The Black Dog pay tribute to Detroit with an Underground Resistance mix.
If you have any chance of moving forward, you must know where you've been. So goes the thought behind The Black Dog's nascent mix series, in which this Underground Resistance podcast is the second. Earlier last month, the Sheffield trio celebrated the work of minimal master Robert Hood, who recently returned the favor by remixing the group's "Train by the Autobahn."
As a group that has relentlessly looked forward, the dogs have earned the right to look back a little bit—in the late '80s and early '90s, their sound was most decidedly the future and still is, as Soma's recent re-release of their early work, Book of Dogma, and 2008 album Radio Scarecrow has so aptly proved. This mix and—presumably the ones that will follow—are celebrations of influence and a timely reminder that Underground Resistance still have few peers when it comes to blistering techno and hitech jazz. You can learn even more about the interstellar fugitives here.
What have you been working on recently?
We are due to remix a few tracks for Robert Hood shortly, there's also a Phil Oakey remix that's waiting for the full treatment. Work has already started on the new album, a live art/installation project with another collective and the soundtrack to 20 minute animation. We'll have the best studio tan ever at the start of 2009. We've been gigging 3 or 4 times a month to support the Radio Scarecrow release. We haven't really stopped this year and it feels good to be creative, out there meeting people and just about making the rent!
Where and how was the mix recorded?
The mix was recorded in our Sheffield studio over a period of two weeks, with each of us adding, mixing and making new edits as we went, we then jammed it across 3 laptops and recording it into Soundforge to get the final mix, it took so long as we all tried to get our favourite tracks in. It was difficult to do the track-listing as so many of the tracks are cut up and different parts are used to create new edits but the order is as close as we could get it and it was important to us to do UR justice.
Tell us about UR and the inspiration for the mix?
UR have been an influence on us in more ways than one, we've always shared a musical passion with Detroit but rather than just copying the "template" we've always tried to put our own take on the sound and send it back as a signal. UR are always changing and aren't afraid to make their moves on their own terms and bring new talent through, for that alone they'll always have us there.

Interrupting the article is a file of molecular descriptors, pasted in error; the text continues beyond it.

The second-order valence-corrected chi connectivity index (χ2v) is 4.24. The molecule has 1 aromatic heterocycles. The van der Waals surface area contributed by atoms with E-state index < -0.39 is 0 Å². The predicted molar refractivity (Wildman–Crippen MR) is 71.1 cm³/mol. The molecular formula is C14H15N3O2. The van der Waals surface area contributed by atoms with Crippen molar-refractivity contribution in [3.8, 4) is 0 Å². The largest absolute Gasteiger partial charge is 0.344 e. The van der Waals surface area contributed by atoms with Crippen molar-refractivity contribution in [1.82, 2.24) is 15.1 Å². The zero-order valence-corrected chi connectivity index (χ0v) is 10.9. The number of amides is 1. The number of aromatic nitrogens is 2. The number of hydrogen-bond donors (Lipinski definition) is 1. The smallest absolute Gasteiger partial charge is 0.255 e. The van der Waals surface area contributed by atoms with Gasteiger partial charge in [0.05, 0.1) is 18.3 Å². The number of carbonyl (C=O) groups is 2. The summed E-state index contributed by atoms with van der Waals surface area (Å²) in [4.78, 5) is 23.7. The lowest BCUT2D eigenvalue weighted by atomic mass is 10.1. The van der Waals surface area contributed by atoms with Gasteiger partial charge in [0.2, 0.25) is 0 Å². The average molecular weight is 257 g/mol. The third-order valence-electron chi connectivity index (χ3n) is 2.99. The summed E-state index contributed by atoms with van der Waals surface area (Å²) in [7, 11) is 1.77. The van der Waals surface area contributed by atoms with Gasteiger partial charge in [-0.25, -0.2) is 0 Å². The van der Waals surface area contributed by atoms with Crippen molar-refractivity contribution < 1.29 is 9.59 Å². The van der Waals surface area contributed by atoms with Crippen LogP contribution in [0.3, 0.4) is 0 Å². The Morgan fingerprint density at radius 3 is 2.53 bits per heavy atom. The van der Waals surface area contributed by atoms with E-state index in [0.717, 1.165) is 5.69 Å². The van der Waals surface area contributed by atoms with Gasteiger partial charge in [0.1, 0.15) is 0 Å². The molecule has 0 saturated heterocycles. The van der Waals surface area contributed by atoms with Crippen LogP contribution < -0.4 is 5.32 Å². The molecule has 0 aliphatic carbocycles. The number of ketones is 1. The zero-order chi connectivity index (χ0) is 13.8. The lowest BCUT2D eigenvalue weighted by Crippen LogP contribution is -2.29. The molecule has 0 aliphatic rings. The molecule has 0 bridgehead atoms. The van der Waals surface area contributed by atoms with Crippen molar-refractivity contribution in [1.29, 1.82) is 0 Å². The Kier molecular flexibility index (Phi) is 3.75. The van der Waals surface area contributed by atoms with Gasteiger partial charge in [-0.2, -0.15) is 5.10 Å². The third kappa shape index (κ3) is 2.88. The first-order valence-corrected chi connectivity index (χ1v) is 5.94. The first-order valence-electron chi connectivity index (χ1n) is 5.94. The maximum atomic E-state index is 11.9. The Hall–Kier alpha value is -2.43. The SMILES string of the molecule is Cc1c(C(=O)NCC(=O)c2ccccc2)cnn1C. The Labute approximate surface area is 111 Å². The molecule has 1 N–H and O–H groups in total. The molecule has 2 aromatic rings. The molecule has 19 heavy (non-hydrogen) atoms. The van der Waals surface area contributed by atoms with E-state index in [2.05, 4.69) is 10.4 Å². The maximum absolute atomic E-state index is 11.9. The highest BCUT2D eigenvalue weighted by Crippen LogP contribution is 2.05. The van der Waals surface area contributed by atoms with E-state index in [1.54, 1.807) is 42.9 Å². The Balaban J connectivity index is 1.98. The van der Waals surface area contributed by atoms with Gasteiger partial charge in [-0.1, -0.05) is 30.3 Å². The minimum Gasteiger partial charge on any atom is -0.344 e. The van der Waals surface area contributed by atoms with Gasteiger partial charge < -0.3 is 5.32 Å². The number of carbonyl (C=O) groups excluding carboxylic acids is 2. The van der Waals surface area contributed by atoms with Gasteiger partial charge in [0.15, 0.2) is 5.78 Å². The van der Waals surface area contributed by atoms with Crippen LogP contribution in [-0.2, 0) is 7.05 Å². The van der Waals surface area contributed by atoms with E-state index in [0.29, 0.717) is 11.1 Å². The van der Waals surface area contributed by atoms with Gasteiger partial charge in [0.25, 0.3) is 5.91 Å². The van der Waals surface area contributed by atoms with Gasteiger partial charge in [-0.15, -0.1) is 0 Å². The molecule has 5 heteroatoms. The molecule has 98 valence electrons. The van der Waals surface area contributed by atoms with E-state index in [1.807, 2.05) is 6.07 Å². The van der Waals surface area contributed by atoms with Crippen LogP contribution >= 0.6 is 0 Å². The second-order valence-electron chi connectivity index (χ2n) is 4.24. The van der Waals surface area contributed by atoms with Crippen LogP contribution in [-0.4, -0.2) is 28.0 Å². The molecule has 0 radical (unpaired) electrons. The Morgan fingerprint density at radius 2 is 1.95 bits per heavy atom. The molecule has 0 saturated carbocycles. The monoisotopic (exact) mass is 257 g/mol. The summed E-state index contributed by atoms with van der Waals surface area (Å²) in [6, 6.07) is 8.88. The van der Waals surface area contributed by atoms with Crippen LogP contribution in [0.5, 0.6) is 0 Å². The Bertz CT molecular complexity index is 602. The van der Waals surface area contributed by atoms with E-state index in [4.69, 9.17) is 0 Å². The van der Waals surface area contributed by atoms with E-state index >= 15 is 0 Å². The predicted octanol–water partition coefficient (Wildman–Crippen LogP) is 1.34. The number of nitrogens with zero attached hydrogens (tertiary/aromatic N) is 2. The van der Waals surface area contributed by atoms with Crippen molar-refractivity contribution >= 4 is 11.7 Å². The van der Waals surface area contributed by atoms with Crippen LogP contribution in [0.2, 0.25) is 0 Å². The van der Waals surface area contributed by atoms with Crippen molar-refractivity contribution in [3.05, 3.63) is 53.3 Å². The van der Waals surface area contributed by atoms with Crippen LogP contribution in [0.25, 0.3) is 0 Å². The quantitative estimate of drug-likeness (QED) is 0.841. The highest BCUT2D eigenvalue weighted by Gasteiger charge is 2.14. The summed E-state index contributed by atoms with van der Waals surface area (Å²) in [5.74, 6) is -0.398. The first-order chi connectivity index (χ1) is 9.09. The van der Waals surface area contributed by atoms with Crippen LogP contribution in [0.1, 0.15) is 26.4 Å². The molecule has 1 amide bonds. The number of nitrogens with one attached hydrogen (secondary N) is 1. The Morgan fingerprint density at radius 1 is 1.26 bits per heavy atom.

In recent times when things have been getting us down (it rains a lot in Sheffield and the skies are always grey) we'd play the interview that Mad Mike did WDET radio and that would bring us back around because it was intelligent, humble and honest. We recently got a chance to meet Mike to say thanks and he was just everything we thought he would be and you can't really ask for more. We also share his view that techno is about the music, not what we look like, not what we wear and certainly not anything to do with many of the rockisms that DJs/Bands often get caught up in, fuck that!
How would you say your sound has changed from your earliest days to
your most recent work?
We've never stood still, making the same sound we made in 1992 would be pointless, as great as the Ramones were, doing that for the rest of your creative life holds no interest to any of us. We move with the times, our feelings and try to reflect that back in our music – we pour everything in.
Detroit vs. Sheffield: Who wins?
We kind figure that it's 2-2 at the moment, both have their own ways and difference should be celebrated we believe, who knows when Robert Hood gets the tracks to us, maybe we'll make it 3-2 to Sheffield [laughs].
What are you up to next?
We'll continue to support Radio Scarecrow with more gigs and then we hit the studio hard to work on the projects mentioned above, 2009 is going to be an even more productive year for The Black Dog.